- Ineffective corporate governance
- Lackluster leadership
The reality is that fixing each gap individually is not the solution. The real challenge is finding solutions, developing action plans and implementing strategies to fix all six gaps. According to Williams, it’s not rocket science, but understanding how each gap affects your program initiatives is key to the most critical phase of your project: execution.
Closing the Execution Gap
There are two pieces to closing the gap:
- Aligning the strategic plan goals and objectives with an implementation plan
- Executing in the program and project delivery of outcomes that meet those objectives
Closing that execution gap, also known as the strategy gap, is one of the most frustrating challenges that business leaders face today. The execution gap is a perceived gap between a company’s strategies and expectations and its ability to meet those goals and put ideas into action.
Project Execution Plan Template
If you’re looking for a project execution template, we have a free action plan template for Excel that outlines the action steps you need to take. It lists who is assigned to the task, the deadline, what resources are needed and more. It’s a static document, but if you’re not ready to upgrade to project management software, you’ll find it useful.
Strategic Tips to Improve Project Execution
Let’s review some strategies to promote successful project execution.
1. Begin with the End in Mind
It’s a good idea to consider aligning your strategy with the projected final outcomes. A big problem with going from concept to implementation is simply a lack of clearly defined goals and objectives. Executives who cannot define what they want to accomplish can hardly expect project leaders to understand their strategy and lead their projects with any level of meaningful contribution.
2. Gain Buy-in From Your Core Team
A well-defined project helps earn the buy-in from your team and stakeholders. Explaining the vision behind strategic decisions gives this core team a deeper understanding of how their knowledge and work will contribute to the larger whole. Using collaborative project management software is an ideal way to keep everyone working as a team while keeping sight of primary objectives.
3. Project Leaders Get Their Projects Across the Finish Line
To make sure strategies get put into motion, make sure you have the talent with the right project leadership skills to manage the project. Emotional intelligence and self-awareness continue to be essential skillsets for project leaders.
4. Build a High-Performing Team
Aim to build a highly qualified team that can help define the right strategies and alignments for your programs and projects. Project leaders who can align their vision and work with their teams will successfully deliver key programs and projects, and the alignment of vision and strategy to implementation will help you close those gaps.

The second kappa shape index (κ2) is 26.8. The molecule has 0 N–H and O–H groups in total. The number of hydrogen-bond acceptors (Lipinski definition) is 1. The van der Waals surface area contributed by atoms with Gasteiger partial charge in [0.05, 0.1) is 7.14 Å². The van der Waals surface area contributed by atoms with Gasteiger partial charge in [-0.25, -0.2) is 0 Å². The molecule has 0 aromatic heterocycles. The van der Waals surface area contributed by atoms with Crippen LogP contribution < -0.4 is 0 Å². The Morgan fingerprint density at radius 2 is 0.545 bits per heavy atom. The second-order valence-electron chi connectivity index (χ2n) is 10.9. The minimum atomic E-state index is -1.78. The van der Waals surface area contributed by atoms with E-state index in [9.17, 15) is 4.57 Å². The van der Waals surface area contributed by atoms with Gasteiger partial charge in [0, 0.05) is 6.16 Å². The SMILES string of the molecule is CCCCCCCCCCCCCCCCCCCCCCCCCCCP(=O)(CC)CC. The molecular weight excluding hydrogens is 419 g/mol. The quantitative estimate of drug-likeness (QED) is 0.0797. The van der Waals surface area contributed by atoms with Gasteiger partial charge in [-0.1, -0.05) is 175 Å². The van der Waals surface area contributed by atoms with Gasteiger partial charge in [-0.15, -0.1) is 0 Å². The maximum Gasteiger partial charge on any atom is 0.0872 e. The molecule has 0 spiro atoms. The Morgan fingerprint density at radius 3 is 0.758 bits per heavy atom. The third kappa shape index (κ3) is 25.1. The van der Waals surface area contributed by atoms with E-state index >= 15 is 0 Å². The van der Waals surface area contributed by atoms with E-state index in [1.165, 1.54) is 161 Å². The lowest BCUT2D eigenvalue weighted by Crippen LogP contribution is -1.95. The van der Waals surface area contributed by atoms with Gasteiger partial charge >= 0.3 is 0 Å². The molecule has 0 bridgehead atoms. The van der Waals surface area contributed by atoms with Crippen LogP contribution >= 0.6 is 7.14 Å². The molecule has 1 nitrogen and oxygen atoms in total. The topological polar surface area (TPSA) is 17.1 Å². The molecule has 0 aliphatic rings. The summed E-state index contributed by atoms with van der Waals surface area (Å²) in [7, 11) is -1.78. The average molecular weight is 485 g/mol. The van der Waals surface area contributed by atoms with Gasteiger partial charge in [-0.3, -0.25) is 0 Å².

5. Monitor Progress and Performance Through Accountability
Implementing any strategy involves meetings to discuss the various projects and programs that are required. Meetings are critical to helping bring together the focus in this phase to do the following:
- Manage people
- Follow processes
- Communicate information to all key stakeholders, sponsors and team members
Meetings are a great way to solidify agreements, document actionable items, identify risks/issues and hold your team accountable to follow through to produce results.
Keep the line of communication open throughout the project. Make sure to follow up before, during and after meetings regarding outstanding action items, issues and risks. Avoid micromanaging and adjust your leadership style based on the situation and the team member.
More Project Management Templates to Help with Project Execution
You’ve seen our free action plan template for Excel, but that’s only one of the dozens of project templates we offer. There are free templates for every phase in your project, including the execution phase. Here are a few to help out with execution.
Part of executing a project is making sure it’s meeting your schedule and budget constraints. Our free project dashboard template for Excel tracks metrics such as tasks, workload, costs and more. Of course, you have to input the data, but if you’re not using cloud-based project management software, it’s your best bet.
Another way to ensure your tasks are going as planned is with our free project task tracker template for Excel. It allows you to see the planned effort against the actual effect so you can catch any anomalies and resolve them quickly. It’s a great task management tool that can also be used as a task checklist, project tracking and task analysis template.
Another important part of the execution phase is managing your team. Our free timesheet template for Excel allows you to keep track of their time on the job, calculating cost per hour, vacation and overtime. Track how much time they’re spending on their tasks and get another view of the project to help you keep it on track.
Using ProjectManager for Project Execution
Strategy and theory will only get you so far when it comes to execution: you need the right tools to ensure that your project plan becomes a success. ProjectManager has a powerful suite of tools to help you execute your project plan.
Track Project Execution in Real Time
Get a high-level view of your project with real-time dashboards. There’s no setup required as with other lightweight software. Our tool automatically collects and calculates live data and displays it in colorful graphs. See six project metrics that monitor progress and performance, from time and cost to workload and health.
Manage Tasks More Effectively
The dashboard allows managers to monitor the project while our task management tools help team members execute daily tasks. Our award-winning software has multiple project views, including a list view where team members can see all of their assigned tasks, task priority and due date. It’s easy to update progress, add comments and attach files tasks so all the work stays project-centric. Transparency is key for good execution, and ProjectManager has it in spades.
If you’re looking for a tool to help you implement these strategies as you execute your project, there’s ProjectManager. Our cloud-based project management software offers real-time data, so you can see what’s happening as it’s happening. Try it free with this 30-day trial.